Dr Robert Jay Lifton THE NAZI DOCTORS:
                        Medical Killing and the
                            Psychology of Genocide ©
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“Wild Euthanasia ”: The Doctors Take Over 
related preparation) was usually given at night; those patients not dead the next morning. were given lethal morphine-scopolamine injections. Over time, the method became routine, with greater reliance on injections and greater self-reliance on the part of nurses who increasingly came to decide upon necessary dosages of barbiturates or injected morphine-scopolamine for patients whose names were placed on the special “list.”18*

As he involved himself in the process, Dr. Wahlmann discouraged one chief nurse from questioning it. And with the arrival, in 1944, of Polish and Russian workers mostly diagnosed categorically as “tubercular,” the killing procedure became automatic. The only examination performed on them by Wahlmann or any other doctor was done, after they had received their lethal drugs, for the purpose of confirming their death. At his trial, Wahlmann justified that situation by explaining that the Russians and the Poles had been “sent to us by specialists who stated they were incurably diseased and were to receive the euthanasia on the same day”; and said that he was “not a [T.B.] specialist.”20 To gain the patients’ cooperation for the injection, according to a former male nurse, “We told them that it was for treatment of their lung disease.”21† The records of these laborers were then brought to Wahlmann’s morning conferences, where his task was to decide upon a false but plausible cause of death in order “to write in the end to those case histories,” as he later put it.23

In his legal testimony, he stressed medical principles concerning such things as the criteria used to determine the killing dosage of injections: “That is very different [for different people]. If I have a very strong person, then I have to use more. If I have a person who is used to morphine, then I have to use very much. If I have a very weak person, then I need very little.” He could not remember the exact origin of the injections — whether “I ordered [initiated] it at that time or whether it was generally done then”; but he did stress that “injection is a completely painless method, and the term euthanasia comes from the Greek eu, which means beautiful.”24 Killing with drugs, then, was the most “medical” form of all. There could be “conferences” where doctors discussed “therapy,” the ordering of “medication,” and further “clinical” decisions depending upon the effect of that medication. With the onset of “wild euthanasia,” the doctor could share his syringe with a nurse, but he took on greater authority than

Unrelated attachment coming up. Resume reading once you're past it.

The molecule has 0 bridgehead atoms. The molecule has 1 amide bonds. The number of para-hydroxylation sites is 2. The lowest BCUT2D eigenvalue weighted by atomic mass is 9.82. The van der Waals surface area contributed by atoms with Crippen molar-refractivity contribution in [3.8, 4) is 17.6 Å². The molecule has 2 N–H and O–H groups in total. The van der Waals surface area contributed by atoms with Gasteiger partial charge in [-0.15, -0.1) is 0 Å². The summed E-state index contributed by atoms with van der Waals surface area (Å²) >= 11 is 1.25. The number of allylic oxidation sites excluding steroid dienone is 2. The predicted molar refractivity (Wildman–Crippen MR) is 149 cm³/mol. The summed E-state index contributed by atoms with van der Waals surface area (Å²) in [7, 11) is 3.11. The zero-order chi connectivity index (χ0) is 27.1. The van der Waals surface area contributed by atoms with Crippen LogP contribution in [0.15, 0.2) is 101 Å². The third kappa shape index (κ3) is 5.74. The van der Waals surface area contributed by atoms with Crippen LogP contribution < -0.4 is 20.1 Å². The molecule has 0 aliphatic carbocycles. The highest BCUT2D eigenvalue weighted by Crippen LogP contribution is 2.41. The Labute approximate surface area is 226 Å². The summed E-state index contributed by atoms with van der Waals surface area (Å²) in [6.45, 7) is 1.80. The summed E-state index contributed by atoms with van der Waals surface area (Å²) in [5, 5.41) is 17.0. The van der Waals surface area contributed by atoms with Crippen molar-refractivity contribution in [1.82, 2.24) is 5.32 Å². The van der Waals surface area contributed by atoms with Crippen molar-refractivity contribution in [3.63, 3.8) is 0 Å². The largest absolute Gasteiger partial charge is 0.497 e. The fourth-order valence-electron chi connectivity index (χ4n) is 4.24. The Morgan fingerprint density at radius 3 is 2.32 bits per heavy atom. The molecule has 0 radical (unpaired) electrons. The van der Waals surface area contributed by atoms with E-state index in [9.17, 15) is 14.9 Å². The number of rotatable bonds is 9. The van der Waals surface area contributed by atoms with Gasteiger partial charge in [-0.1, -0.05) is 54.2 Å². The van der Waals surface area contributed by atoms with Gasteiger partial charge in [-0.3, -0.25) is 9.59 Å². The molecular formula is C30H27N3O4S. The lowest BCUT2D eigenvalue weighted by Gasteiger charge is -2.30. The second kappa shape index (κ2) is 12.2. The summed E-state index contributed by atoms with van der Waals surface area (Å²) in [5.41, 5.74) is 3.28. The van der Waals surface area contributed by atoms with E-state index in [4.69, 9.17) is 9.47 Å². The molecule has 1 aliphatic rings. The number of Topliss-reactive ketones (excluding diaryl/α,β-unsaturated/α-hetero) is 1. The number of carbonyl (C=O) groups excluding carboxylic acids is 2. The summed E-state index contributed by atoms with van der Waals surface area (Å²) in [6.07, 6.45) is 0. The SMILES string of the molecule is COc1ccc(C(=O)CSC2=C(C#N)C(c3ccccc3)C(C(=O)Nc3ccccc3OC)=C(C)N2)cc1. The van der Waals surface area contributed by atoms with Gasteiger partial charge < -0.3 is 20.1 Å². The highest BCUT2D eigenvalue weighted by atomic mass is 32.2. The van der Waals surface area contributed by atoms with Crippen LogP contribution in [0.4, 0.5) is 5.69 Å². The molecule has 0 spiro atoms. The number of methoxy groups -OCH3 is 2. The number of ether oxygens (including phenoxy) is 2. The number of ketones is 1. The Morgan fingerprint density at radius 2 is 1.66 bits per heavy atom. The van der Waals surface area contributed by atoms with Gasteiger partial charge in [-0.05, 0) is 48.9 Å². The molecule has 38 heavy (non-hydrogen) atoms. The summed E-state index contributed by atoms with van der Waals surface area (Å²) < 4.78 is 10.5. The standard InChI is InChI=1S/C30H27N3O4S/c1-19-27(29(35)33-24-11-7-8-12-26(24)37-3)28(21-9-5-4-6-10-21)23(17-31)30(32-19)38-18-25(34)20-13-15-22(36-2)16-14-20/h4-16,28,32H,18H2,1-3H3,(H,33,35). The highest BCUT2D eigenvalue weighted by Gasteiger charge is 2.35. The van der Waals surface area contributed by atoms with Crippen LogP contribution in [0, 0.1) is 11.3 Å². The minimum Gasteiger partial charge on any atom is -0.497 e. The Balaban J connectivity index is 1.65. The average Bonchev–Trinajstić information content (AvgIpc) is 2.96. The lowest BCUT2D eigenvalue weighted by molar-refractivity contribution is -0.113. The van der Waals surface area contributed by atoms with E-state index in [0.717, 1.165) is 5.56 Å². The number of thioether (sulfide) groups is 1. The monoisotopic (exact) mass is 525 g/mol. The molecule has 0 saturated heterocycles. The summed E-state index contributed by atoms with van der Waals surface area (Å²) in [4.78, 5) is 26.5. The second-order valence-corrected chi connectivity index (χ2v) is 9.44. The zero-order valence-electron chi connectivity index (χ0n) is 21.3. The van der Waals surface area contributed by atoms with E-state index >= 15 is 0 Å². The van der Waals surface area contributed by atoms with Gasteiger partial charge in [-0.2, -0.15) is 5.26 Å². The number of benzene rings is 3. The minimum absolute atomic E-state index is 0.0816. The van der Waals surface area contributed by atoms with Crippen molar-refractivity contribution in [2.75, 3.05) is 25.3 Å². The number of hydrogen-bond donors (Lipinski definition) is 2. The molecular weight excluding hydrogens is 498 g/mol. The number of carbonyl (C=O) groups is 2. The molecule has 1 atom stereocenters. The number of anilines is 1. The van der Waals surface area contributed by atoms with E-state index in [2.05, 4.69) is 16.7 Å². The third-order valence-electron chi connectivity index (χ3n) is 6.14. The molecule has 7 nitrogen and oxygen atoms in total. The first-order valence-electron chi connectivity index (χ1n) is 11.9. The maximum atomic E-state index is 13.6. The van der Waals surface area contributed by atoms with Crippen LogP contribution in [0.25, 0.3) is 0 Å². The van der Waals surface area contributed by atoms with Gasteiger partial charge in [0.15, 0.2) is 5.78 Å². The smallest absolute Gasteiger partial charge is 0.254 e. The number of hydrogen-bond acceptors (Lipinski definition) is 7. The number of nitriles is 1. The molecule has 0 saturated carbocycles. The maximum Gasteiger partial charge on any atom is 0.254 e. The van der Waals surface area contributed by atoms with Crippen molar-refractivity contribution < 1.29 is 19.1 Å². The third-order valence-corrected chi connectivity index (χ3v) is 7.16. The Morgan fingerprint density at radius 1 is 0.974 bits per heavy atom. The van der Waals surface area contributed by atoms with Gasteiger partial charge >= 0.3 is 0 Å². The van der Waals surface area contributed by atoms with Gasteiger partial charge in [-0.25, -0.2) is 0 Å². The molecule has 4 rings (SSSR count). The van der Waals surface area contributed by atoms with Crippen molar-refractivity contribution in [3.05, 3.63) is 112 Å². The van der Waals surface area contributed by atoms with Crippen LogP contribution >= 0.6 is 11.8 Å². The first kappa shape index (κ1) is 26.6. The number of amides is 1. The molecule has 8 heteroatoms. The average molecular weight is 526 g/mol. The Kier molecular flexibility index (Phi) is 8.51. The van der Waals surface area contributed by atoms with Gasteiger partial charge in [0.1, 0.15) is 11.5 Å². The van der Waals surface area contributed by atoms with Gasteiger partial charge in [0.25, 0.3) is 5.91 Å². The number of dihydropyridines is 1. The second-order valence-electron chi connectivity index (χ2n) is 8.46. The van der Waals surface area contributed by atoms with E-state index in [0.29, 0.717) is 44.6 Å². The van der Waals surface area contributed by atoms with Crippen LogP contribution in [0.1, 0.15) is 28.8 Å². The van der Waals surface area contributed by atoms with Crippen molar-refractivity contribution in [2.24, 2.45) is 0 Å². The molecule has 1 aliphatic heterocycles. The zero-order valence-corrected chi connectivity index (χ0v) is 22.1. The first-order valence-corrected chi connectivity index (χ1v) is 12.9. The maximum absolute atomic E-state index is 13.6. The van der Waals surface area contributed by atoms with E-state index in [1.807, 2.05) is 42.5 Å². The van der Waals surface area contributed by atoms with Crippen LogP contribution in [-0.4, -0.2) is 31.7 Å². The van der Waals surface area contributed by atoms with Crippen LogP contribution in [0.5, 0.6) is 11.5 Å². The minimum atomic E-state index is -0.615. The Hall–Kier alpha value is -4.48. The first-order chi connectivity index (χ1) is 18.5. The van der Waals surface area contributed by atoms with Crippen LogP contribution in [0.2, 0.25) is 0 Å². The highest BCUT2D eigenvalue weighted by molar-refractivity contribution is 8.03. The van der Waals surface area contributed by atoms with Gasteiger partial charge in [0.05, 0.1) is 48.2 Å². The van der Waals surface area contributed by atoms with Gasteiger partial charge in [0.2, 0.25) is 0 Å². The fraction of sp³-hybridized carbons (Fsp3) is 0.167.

* Several nurses and nonprofessional employees, who sometimes also gave out the tablets, experienced anxiety about what they were doing, but most seemed to remain at their jobs and to consider themselves to be following orders. One employee experienced what was described as a “nervous breakdown” and was given six weeks’ leave but then reassigned to the undressing room (which had so disturbed her in the first place) with the explanation that this was to “harden” her; she remained there a while and then succeeded in resigning by claiming to be pregnant.19

†At one of the trials, the chief female nurse, when asked whether she considered the Russians and Poles to have been murdered, answered, “Murder? How do you want me to understand murder? They died from injections.” But pressed further whether in her opinion that was murder, she answered, “Yes.”22   
Medical Killing and the
Psychology of Genocide

Robert J. Lifton
ISBN 0-465-09094
© 1986
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